Cybersecurity is the practice of protecting critical systems and sensitive information from digital attacks. Cybersecurity measures are designed to combat threats against networked systems and applications, whether those threats originate from inside or outside an organization.
Why is cybersecurity needed?
Cybersecurity is important because it encompasses everything that relates to protecting our data from cyberattackers who want to steal this information and use it to cause harm. This can be sensitive data, governmental and industry information, personal information, personally identifiable information, intellectual property, and protected health information.
Having advanced cyber defense programs and mechanisms in place to protect this data is crucial and in everyone’s interest. Everyone in society relies on critical infrastructure such as hospitals and other healthcare institutions, financial service programs and power plants. We require these to keep our society running.
At an individual level, cybersecurity attacks can lead to identity theft and extortion attempts, which can do serious damage to that individual’s life.
We all rely on the safety of our data and personal information. For example, when logging into an application or when filling in more sensitive data in digital healthcare systems. If these systems, networks, and infrastructures don’t have the right protection in place, our data might fall into the wrong hands. In this sense, we’re talking about protection in the form of technology and policies.
Let’s talk about cyber threats which can be faced by the society.
Such as ransomware, botnet software, Rats (remote access Trojans), rootkits and boot kits, spyware, Trojans, viruses and worms.
Backdoors allow remote access.
Form jacking inserts malicious code into online forms.
Crypto jacking installs malicious code into online forms.
DDoS is a type of attack which can flood servers, systems and networks with traffic to knock them offline.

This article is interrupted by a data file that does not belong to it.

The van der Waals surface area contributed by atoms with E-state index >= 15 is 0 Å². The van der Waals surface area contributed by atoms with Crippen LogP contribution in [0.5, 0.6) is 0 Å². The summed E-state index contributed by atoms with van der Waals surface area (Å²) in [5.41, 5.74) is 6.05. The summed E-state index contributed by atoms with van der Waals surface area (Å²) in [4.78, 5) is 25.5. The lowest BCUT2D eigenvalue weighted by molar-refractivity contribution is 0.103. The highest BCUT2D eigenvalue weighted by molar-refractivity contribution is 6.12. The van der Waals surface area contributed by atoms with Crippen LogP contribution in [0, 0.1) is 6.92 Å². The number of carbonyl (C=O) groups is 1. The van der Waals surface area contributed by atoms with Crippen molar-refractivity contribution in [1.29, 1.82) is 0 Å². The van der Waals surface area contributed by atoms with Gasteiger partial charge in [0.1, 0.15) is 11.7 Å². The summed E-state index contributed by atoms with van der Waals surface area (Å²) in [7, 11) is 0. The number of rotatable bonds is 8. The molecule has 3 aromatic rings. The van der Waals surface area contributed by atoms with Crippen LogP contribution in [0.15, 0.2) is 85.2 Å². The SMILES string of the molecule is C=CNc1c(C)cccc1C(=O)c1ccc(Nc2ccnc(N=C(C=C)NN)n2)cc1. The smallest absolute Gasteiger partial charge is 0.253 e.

DNS is a poisonous attack which can compromise the DNS to redirect traffic to malicious sites.
Now, let’s have a glance at types of cybersecurity in competence to cyber threats.
Critical infrastructure cybersecurity.
Critical infrastructure organizations are often more vulnerable to attack than others because SCADA (supervisory control and data acquisition) systems often rely on older software.
Network security involves addressing vulnerabilities affecting your operating systems and network architecture, including servers and hosts, firewalls and wireless access points, and network protocols.
Cloud security is concerned with securing data, applications and infrastructure in the Cloud.
IoT (Internet of Things) security.
IoT security involves securing smart devices and networks that are connected to the IoT. IoT devices include things that connect to the Internet without human intervention, such as smart fire alarms, lights, thermostats and other appliances.
Application security involves addressing vulnerabilities resulting from insecure development processes in the design, coding and publishing of software or a website.
The growth in the number of computer systems and the increasing reliance upon them by individuals, businesses, industries, and governments means that there is an increasing number of systems at risk. Let’s have a look at systems at risk.
The computer systems of financial regulators and financial institutions like the U.S. Securities and Exchange Commission, SWIFT, investment banks, and commercial banks are prominent hacking targets for cybercriminals interested in manipulating markets and making illicit gains. Websites and apps that accept or store credit card numbers, brokerage account and bank account information are also prominent hacking targets because of the potential for immediate financial gain from transferring money, making purchases, or selling the information on the black market.
Utilities and industrial equipment.
Computers control functions at many utilities, including coordination of telecommunications, the power grid, nuclear power plants and valve opening and closing in water and gas networks. The Internet is a potential attack vector for such machines if connected but the Stuxnet worm demonstrated that even equipment controlled by computers not connected to the Internet can be vulnerable. In 2014, the Computer Emergency Readiness Team, a division of the Department of Homeland Security, investigated 79 hacking incidents at energy companies.
Desktop computers and laptops are commonly targeted to gather passwords or financial account information, or to construct a botnet to attack another target. Smartphones, tablet computers, smartwatches, and other mobile devices such as quantified self-devices like activity trackers have sensors such as cameras, microphones, GPS receivers, compasses, and accelerometers which could be exploited, and may collect personal information, including sensitive health information. Wi-Fi, Bluetooth, and cell phone networks on any of these devices could be used as attack vectors, and sensors might be remotely activated after a successful breach.
The aviation industry is very reliant on a series of complex systems which could be attacked. A simple power outage at one airport can cause repercussions worldwide, much of the system relies on radio transmissions which could be disrupted and controlling aircraft over oceans is especially dangerous because radar surveillance only extends 175 to 225 miles offshore. There is also a potential for attack from within an aircraft.